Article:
For many practitioners, this is a market segment that can be better targeted with research and planning.

Inform this population

“The Hispanic population is extremely hungry for information and they take it seriously,” McDonald said. “This audience will read pamphlets if those materials are presented to them.”

She suggested that O&P practitioners make this information available in both English and Spanish to be certain that the information reaches everyone.

Referring physician’s offices are a good way to make this information, as well as your services, available.

Market to this population

Many marketing attempts in the realm of health care try to play on the fear of illness. She suggests catching the attention of the Hispanic population by showing them how diabetes or the affects of diabetes will impact their families.

As a population, Hispanics tend to be solidly rooted in their families and being honest with them about the effect diabetes could have on that unit is the best way to get their attention.

Meet their needs

“If the result of marketing to Latinos is that there are going to be more people coming in who do not speak English, then you are going to need to talk to your staff about policies and procedures,” McDonald said.

Put specific systems into play so that your customer has the best possible experience in your facility.

Marketing brings them through the door, but good customer relations keeps them coming back.


The importance of good customer relations

Drawing your target audience is only the first step in marketing to them. Good customer relations will complete your successful marketing attempt. Giving your customers a good experience starts with informing your staff.

“Most people fail in providing good customer service when they do not know what is going on and they are suddenly thrust into situations with customers they do not understand,” McDonald said. “Inform your staff about what you are doing and why.”

Hispanic Population in the Ten Most Populous U.S. Cities

1. New York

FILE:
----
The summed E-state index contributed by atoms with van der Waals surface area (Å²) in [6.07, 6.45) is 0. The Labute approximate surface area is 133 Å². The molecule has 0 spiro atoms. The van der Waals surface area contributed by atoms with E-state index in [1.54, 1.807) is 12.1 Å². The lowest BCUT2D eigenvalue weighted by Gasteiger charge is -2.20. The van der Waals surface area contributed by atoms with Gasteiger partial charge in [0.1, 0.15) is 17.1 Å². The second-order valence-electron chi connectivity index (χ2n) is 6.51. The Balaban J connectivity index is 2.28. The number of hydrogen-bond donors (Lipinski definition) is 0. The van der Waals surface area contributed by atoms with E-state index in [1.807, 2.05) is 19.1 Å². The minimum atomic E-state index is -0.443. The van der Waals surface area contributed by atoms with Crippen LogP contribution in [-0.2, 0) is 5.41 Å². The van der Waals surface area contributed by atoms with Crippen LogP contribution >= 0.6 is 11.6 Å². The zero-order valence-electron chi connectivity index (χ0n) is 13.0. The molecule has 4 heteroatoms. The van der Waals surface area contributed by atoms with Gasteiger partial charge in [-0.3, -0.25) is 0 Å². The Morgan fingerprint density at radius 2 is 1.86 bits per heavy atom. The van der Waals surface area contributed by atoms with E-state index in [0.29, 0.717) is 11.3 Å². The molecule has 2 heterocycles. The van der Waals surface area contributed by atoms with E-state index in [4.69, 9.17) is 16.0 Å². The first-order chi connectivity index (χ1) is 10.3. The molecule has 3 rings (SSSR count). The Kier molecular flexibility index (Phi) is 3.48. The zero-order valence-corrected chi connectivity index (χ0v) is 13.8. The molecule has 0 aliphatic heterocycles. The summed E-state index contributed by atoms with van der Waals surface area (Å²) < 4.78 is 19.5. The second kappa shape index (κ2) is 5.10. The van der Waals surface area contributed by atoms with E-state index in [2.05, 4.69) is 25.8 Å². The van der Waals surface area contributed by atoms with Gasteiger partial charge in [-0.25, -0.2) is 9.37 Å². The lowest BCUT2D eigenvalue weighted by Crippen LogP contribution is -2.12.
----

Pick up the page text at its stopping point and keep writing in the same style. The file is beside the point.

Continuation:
8,008,278 total population
2,160,554 Hispanic population
27% Hispanic of total population

2. Los Angeles

3,694,820 total population
1,719,073 Hispanic population
46.5% Hispanic of total population

3. Chicago

2,896,016 total population
753,644 Hispanic population
26% Hispanic of total population

4. Houston

1,953,631 total population
730,865 Hispanic population
37.4% Hispanic of total population

5. Philadelphia

1,517,550 total population
128,928 Hispanic population
8.5% Hispanic of total population

6. Phoenix

1,321,045 total population
449,972 Hispanic population
34.1% Hispanic of total population

7. San Diego

1,223,400 total population
310,752 Hispanic population
25.4% Hispanic of total population

8. Dallas

1,188,580 total population
422,587 Hispanic population
35.6% Hispanic of total population

9. San Antonio

1,144,646 total population
671,394 Hispanic population
58.7% Hispanic of total population

10. Detroit

951,270 total population
47,167 Hispanic population
5% Hispanic of total population

Source: U.S. Census Bureau, Census 2000 Summary File 1

In addition to informing your staff, you must also train them on the new situations they might encounter as well as your expectations of them in handling these situations.

What procedures will you employ to meet your customers’ needs?

“The systems do not have to be perfect but if you do not talk about it at all, that is when disaster happens because that employee then is not equipped to know what is going on or why it is important,” she said. “Any training that has to do with how you want your people to behave is important.”

Cultural training and sensitivity training are some of the best ways to prepare a staff for a new customer base.

– by Jennifer Hoydicz